“The simple measure will be we want to see shovels in ground and pipelines being built.”Suncor reported that the discount paid for oilsands blend Western Canadian Select compared with New York-traded West Texas Intermediate crude widened to an average of US$24 per barrel in the first quarter, double the US$12 per barrel average in the fourth quarter of 2017.The higher difference is blamed on difficulty in getting heavy crude out of Western Canada because of a lack of pipeline space.Williams said he’s “greatly encouraged” by what Alberta and federal governments are saying recently and believes even the Trans Mountain expansion project will be built, despite proponent Kinder Morgan threatening to abandon it if it isn’t reassured about its construction by the end of May.He said he also believes Enbridge Inc.’s Line 3 pipeline replacement project into the U.S. Midwest will proceed, despite an ongoing disagreement in Minnesota over its routing.Suncor reported lower production in the quarter ended March 31 because of cold weather-related outages at its Base Camp north of Fort McMurray, Alta., and the nearby Syncrude Canada oilsands mine. It said operations returned to normal at Base Camp in February after a water line leak caused a power outage in the upgrader. At Syncrude, a blockage in a bitumen transport line led to the company starting a planned eight-week maintenance shutdown a month early.Total upstream production came in at 689,400 barrels of oil equivalent per day in the first quarter, compared to 725,100 boe/d in the prior year quarter, as oilsands output fell to 404,800 barrels per day from 448,500 bpd.The operations “fell short” of Suncor standards, Williams said on the call, adding, “We need to do better and, be assured, we will.”Suncor reported net earnings fell to $789 million, compared to $1.35 billion in the same period of 2017. CALGARY, A.B. – The CEO of oilsands giant Suncor Energy Inc. says he’s confident new oil pipelines will be built after hosting Prime Minister Justin Trudeau at its newly opened Fort Hills oilsands mine in early April.The message he left with Trudeau was that pipeline access must be assured if the industry is to attract the capital it needs to grow, Steve Williams said on a conference call on Wednesday.“We don’t want these new projects to have to bear the burden of some of these (oil price) differentials,” he said, reiterating Suncor’s commitment to build no new major oilsands projects without new pipelines. Williams said the differential had no impact on Suncor’s earnings, however, because what was lost in the pricing of oilsands was recovered through the company’s marketing and refining operations, which benefited from low-cost feedstock as well as high capacity utilization and profit margins.First-quarter earnings included a $329-million non-cash loss on foreign currency denominated debt.There was also a non-cash gain of $133 million from a deal to buy a 37 percent interest in Canbriam Energy Inc. in exchange for northeastern B.C. mineral land holdings and $52 million.(THE CANADIAN PRESS)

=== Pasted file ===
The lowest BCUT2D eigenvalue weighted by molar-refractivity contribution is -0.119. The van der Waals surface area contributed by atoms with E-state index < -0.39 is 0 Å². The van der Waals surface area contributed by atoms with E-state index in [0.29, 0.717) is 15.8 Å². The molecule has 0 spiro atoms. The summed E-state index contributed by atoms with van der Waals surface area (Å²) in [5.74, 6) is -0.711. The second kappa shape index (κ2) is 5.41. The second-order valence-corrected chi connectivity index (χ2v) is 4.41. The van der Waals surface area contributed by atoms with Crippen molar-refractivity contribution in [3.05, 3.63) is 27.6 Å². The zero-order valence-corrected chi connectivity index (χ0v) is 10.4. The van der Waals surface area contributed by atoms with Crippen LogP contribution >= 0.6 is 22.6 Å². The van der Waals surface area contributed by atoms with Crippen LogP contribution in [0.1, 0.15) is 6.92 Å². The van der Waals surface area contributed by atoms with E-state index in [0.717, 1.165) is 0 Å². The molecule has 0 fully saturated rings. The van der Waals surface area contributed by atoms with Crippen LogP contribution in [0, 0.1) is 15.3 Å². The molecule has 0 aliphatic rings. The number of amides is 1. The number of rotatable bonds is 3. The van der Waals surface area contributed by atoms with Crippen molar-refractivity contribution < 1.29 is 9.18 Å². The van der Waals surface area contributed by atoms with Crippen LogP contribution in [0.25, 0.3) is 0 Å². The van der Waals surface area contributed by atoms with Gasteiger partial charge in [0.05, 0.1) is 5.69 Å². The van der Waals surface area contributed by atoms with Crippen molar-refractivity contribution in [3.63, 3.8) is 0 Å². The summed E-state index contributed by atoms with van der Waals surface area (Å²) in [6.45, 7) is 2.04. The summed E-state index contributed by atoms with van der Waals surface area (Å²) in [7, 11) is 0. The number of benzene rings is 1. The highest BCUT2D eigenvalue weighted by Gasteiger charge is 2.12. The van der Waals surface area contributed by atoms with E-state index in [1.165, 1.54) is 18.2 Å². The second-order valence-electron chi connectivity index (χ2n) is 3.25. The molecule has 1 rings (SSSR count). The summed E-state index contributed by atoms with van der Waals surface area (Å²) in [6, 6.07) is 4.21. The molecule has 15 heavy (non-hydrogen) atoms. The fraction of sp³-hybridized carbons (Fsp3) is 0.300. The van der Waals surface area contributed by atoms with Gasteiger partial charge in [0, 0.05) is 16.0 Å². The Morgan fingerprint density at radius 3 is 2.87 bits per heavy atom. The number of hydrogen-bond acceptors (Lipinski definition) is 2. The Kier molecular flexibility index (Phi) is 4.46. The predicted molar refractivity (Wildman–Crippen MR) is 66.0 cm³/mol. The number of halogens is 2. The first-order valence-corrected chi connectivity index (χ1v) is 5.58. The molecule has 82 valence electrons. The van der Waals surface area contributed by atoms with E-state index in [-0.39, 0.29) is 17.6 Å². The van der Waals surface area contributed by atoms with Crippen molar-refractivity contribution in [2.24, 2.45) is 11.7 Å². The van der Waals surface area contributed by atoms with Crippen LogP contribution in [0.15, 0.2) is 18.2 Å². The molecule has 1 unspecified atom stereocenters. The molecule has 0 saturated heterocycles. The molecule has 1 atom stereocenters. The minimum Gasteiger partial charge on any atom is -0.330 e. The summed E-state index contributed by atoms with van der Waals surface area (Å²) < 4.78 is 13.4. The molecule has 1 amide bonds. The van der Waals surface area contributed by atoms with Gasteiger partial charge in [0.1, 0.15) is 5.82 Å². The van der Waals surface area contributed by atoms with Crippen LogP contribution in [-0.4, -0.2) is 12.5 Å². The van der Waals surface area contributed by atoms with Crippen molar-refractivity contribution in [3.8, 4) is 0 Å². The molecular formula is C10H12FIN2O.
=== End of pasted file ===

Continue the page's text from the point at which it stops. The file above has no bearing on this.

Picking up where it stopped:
BURNABY, B.C. – Protesters at an anti-pipeline camp in Burnaby, B.C., say they will meet with officials to discuss safety measures, but they will not comply with a city-issued evacuation order.The City of Burnaby says there are safety concerns surrounding “Camp Cloud,” including a two-storey wooden watch house and a fire that protesters describe as sacred and ceremonial.Protest organizer Kwitsel Tatel says the participants will not leave, nor will they extinguish their fire. Tatel suggests the structures around the camp’s sacred fire could be modified if only to refocus the attention away from the physical camp and back to the anti-pipeline protest.She adds that snuffing out the fire would constitute a breaking of both B.C. Supreme Court and Coast Salish law.The protesters say the city’s notice, which was issued on Wednesday and expired early Saturday, was written without adequate consideration of a recent court decision or consultation with camp residents.The B.C. Supreme Court ruled in March that both the camp and a nearby watch house could remain in place in response to a court injunction filed by Kinder Morgan Canada Ltd., the company behind the Trans Mountain expansion project.Tatel said the residents of the camp have had conversations with the City of Burnaby about the demands set out in the eviction notice, and they are willing to negotiate in good faith. But she said the city has not engaged in those discussions.“The executive assistant to (Burnaby Mayor) Derek Corrigan came many times with orders instead of questions and concerns. I’m respectfully announcing that is not good faith discussion or negotiation,” Tatel said Saturday. She added that they spoke with the City of Burnaby fire department overnight about the sacred fire, and that a load of timber would be dropped off by the department.Tatel said she will request federal intervention if need be, citing the protesters’ charter right to peaceful demonstration.“I’m asking for (federal Justice Minister) Jody Wilson-Raybould to step up and assist, to pull her goons and her dogs,” said TatelShe and several other camp residents said they saw between 30 and 60 “paramilitary” individuals in and around “Camp Cloud” and the woods around the Kinder Morgan tanker terminal late Friday night, and said additional audio and video surveillance near the entrance to the terminal had recently been installed. Demonstrators are angry over the expansion of the pipeline between Alberta and B.C. that would triple its capacity to carry bitumen destined for export.In May, the federal government announced it would buy the pipeline in an effort to see the expansion completed.(THE CANADIAN PRESS)